Sub-Saharan Africa and Diaspora
1.31 Polyrhythmic Ensemble
The music is made up with many interesting sounds. First thing I noticed was the clicking sound, which I learned later in class that it was from an instrument call Gankogui. Gankogui is a name of African bell that is played by hitting the bell with the stick. There are also many instruments playing in this music such as drum, rattles, clapping and singing. For the singing, first only one person sings then others join in like a call and response. This music is very energized, so I thought it was for a festival. However, in class I learned that originally it was for war preparation and now it is for a funeral.
1.32 Talking Drums
The music is only composed of a vocal and a drum. First a person speaks a phase then the drum repeats that phase with similar tones and rhythms. This is very interesting that a drum can speak. I thought this talking drum was to message people who are far away because drums are louder than a person’s voice. After the class, I learned that this music was usually used for oral history. Also I learned that this talking drum was possible because African language is a tone based. Therefore, by changing the pitch of the drum it indicates what consonants are being spoken.
1.33 Palm Wine “Highlife Song”
The Palm Wine “Highlife Song” sounds very soft and gentle, different from the other Ghana music. There is no drumming involved which is very different because the other Ghana music was drum based. In this music it is more guitar based, the guitar is played very lightly and softly. Also the singing is gentle. This is because it has more western influence of Jazz and swing and it is classified as a pop music. However, there still is a clicking sound that is similar to Gankogui in Polyrhythmic ensemble.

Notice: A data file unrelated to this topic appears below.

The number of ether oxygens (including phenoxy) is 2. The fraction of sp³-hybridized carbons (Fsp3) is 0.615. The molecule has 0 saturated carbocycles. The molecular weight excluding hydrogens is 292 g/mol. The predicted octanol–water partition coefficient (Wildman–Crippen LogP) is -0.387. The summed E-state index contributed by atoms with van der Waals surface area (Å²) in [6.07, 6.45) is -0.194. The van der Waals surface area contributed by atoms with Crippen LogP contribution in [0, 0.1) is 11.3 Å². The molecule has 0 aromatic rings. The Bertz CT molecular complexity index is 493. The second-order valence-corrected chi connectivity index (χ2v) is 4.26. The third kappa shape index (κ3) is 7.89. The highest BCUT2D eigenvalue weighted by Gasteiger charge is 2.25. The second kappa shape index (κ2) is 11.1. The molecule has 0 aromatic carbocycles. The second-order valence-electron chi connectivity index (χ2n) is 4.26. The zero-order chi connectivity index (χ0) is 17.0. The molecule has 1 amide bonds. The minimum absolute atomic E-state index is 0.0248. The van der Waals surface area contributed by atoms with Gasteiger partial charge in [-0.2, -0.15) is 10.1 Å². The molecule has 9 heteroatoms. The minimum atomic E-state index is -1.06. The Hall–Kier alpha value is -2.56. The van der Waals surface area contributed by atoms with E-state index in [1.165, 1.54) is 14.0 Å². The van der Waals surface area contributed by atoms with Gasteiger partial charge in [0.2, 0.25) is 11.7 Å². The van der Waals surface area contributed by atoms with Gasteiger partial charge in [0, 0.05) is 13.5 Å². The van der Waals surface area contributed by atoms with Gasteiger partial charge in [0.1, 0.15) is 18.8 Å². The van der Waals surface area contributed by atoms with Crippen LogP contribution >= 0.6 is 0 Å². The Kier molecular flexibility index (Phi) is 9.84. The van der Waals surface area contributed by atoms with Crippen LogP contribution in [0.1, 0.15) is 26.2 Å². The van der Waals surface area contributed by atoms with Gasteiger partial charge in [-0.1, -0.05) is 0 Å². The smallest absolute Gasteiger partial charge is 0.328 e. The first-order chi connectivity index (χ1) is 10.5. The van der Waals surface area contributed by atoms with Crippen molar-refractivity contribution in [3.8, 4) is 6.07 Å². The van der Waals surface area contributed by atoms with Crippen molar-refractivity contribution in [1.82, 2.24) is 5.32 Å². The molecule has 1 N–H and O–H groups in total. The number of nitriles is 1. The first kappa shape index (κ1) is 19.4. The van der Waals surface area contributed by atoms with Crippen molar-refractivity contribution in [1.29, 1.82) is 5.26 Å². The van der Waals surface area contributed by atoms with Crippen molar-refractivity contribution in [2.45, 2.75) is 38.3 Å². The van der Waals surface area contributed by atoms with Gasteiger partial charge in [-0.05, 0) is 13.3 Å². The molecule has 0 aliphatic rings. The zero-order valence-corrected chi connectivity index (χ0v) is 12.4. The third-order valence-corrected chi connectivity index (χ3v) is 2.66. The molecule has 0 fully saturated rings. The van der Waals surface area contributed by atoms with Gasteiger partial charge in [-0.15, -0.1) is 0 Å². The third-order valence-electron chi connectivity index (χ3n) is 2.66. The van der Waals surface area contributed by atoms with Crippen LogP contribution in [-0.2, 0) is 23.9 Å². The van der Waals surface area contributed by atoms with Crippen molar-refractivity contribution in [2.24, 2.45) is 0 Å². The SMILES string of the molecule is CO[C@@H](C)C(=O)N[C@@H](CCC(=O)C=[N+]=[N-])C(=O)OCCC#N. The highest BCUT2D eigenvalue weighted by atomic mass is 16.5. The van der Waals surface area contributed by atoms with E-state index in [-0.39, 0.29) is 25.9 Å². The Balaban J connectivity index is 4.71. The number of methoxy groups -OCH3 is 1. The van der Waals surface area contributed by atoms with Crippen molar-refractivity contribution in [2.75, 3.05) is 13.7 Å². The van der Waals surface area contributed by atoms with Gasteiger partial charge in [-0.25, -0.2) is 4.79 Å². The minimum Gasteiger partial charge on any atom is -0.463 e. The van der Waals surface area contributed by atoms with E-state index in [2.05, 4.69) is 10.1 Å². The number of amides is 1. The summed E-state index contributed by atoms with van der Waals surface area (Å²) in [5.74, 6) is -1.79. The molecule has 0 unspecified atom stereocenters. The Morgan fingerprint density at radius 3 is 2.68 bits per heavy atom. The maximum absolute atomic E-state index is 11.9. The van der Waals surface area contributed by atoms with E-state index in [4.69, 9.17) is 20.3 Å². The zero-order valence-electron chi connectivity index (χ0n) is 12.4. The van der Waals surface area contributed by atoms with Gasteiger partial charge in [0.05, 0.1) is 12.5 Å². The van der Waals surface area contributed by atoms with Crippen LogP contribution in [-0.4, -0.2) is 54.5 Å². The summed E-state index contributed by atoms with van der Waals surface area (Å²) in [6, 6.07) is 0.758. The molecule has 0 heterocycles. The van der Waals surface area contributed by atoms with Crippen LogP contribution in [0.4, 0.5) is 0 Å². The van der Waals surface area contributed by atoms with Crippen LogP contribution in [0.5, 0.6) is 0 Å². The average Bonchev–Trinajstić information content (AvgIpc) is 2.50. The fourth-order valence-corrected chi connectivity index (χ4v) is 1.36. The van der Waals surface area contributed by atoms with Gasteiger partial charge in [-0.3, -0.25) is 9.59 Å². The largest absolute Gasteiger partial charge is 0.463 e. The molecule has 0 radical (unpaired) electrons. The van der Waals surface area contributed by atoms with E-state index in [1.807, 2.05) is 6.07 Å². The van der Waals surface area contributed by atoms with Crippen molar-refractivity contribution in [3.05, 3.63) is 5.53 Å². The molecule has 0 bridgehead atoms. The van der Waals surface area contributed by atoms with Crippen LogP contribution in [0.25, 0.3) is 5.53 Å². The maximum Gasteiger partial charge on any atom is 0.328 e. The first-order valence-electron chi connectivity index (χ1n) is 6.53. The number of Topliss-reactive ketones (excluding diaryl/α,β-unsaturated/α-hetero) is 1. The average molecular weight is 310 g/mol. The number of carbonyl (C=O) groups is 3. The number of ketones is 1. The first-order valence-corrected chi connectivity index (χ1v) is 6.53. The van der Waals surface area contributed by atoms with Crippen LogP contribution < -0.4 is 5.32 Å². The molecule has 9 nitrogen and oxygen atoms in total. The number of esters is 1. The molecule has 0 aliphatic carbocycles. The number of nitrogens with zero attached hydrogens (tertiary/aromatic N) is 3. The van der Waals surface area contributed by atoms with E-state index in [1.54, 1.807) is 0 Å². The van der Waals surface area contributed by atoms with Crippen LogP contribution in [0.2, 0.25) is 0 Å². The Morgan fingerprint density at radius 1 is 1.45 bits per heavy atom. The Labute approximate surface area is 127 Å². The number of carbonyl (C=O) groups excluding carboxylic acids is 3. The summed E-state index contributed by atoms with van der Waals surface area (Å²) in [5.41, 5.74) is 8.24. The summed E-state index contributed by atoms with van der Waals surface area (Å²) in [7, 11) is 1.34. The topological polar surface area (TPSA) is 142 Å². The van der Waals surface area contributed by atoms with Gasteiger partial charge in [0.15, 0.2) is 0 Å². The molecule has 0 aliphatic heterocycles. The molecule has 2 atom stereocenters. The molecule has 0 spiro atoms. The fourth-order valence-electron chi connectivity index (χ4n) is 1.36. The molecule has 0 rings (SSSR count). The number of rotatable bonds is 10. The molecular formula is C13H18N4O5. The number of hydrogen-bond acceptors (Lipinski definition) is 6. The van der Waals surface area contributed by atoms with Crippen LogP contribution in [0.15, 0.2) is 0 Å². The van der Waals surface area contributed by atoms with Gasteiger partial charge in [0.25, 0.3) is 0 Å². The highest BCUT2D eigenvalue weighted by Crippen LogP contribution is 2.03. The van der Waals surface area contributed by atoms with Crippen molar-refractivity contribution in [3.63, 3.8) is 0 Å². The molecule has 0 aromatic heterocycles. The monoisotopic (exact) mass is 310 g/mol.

Democratic Republic of Congo
1.34 Pygmy Song
First time listening, I imaged people singing and clapping outside of their home when it is raining because of the big thunder at the end of the music. I thought this music was played during the terrible weather, people hoping for a sun. There are loud clapping sounds, so I imaged people hitting their body as a sign of forgiveness. However, I learned that Pygmy people who are very dependent on the forest played this music. These people believed that if they take something out of the forest, it creates an imbalance and human beings cannot repay this. Therefore singing every night in the forest is the only way to balance the forest again.
2.1 Mbira Dza Vadzimu
The music sounds very mysterious and strange. It sounds like there is a rain dropping. Also a xylophone like sound makes this music more mysterious. There also is a rattle shaking and a vocal. The rattle gives the music a steady beat. I believe that this music is for religious purpose. I can imagine a Shaman playing this kind of music in a mysterious setting with fogs and mist. This was a correct assumption that this music was usually played by Shaman to enter the spiritual world. The xylophone like sound was played by Mbira, which is a thumb piano with a bottle cap rattle.
2.2 Akadinda Xylophone
The only instrument used in this music is a xylophone. The xylophone is played extremely fast. I couldn’t picture how an individual can fast xylophone this fast. After the class, I realized that it wasn’t an individual playing the xylophone. There were more then one person playing and they were rhythmically interlocking. This was interesting to see because even though the whole music sounds like it’s being played really fast; however, the actual players are playing with their own tempo which is not as fast as the whole music.
2.3 Jali with Kora
This music sounds peaceful and bright. There is a string instrument played and a vocal. The string instrument is called kora. In the beginning of the music it